PETA Scientists Bring Advanced, Animal-Free Testing Methods to the Web

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2 min read

The PETA International Science Consortium Ltd. knows that science is always evolving. When new animal-free research methods that can protect humans and the environment better than archaic animal tests are developed and adopted by industry leaders and regulatory agencies, Consortium scientists step in to spread this information to other scientists around the globe.

Part of the Science Consortium’s efforts to share knowledge rapidly and effectively involves offering free webinars on topics related to replacing the use of animals in experiments, including replacing rats in tests in which they’re forced to inhale toxic chemicals for hours on end.

This week, the Science Consortium cohosted a webinar with the U.S. Environmental Protection Agency (EPA) and the Physicians Committee for Responsible Medicine. This was the fifth webinar in a collaborative series, and hundreds of people registered to hear the speakers discuss a computer-based model that can be used to predict the toxicity of chemicals instead of forcing rats to ingest them. This series is one of many collaborative efforts between PETA scientists and other organizations, including the EPA, which has committed to stop funding and requesting tests on mammals by 2035.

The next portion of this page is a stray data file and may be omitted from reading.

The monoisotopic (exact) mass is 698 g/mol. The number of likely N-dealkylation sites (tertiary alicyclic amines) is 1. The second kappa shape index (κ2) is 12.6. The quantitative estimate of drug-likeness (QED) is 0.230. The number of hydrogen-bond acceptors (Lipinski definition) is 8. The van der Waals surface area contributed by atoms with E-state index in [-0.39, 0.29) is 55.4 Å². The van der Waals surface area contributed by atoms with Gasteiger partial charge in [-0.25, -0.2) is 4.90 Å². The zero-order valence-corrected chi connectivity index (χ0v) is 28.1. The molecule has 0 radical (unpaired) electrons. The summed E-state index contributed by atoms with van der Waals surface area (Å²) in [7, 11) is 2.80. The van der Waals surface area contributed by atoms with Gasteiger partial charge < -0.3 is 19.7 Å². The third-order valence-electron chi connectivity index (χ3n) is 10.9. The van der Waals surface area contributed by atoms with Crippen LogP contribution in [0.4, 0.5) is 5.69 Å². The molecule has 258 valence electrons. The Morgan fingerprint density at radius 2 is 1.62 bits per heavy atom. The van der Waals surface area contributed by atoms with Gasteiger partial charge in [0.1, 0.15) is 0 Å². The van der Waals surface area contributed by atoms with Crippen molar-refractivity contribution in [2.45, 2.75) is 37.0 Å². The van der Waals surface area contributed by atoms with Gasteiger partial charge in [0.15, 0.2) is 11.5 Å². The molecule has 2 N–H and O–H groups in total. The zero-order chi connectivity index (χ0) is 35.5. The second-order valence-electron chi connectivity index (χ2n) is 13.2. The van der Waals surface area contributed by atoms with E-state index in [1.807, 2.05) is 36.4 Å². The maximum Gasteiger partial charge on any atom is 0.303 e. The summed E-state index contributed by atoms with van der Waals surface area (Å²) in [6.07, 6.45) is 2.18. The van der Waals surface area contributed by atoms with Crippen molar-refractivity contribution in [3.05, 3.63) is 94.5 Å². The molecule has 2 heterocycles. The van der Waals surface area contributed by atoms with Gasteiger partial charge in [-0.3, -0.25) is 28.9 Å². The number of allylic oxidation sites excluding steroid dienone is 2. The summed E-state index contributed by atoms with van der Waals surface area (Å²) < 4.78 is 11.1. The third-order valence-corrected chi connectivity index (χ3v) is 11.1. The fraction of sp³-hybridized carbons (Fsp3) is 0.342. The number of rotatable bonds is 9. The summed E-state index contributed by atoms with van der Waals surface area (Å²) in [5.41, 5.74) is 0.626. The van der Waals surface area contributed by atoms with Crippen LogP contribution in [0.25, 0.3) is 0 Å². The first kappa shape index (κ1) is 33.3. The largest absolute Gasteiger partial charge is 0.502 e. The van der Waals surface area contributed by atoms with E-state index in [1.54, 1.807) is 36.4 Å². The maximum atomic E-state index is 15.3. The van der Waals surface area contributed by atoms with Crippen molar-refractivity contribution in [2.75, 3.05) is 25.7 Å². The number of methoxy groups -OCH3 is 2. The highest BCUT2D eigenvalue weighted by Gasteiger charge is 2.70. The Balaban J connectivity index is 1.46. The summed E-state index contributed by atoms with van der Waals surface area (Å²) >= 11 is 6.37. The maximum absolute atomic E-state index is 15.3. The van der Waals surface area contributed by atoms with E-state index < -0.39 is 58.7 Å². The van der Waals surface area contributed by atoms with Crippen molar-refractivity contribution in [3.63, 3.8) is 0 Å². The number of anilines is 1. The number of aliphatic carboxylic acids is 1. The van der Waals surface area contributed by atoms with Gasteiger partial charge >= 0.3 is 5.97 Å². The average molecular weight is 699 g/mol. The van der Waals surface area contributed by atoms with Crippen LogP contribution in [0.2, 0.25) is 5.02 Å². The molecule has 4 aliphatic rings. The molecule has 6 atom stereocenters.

Also this week, a PETA scientist moderated another well-attended webinar, which was hosted by the largest international toxicology society in the world and focused on ways to replace the use of mice and rats in lifetime tests to see whether a chemical causes cancer. These alternative approaches can prevent some of the most vulnerable animals from being experimented on for their entire lives, usually 18 months to two years. Next week, in yet another informative offering, a PETA scientist will present on non-animal testing methods that can spare countless animals suffering in laboratories.

Four cute brown mice

The Science Consortium is well known for its hard work bringing web-based education and training to scientists and was honored in 2015 with the prestigious Lush Prize for Training.

Let’s keep the momentum going: Sign PETA’s petition to show your support for advanced, non-animal antibody research.

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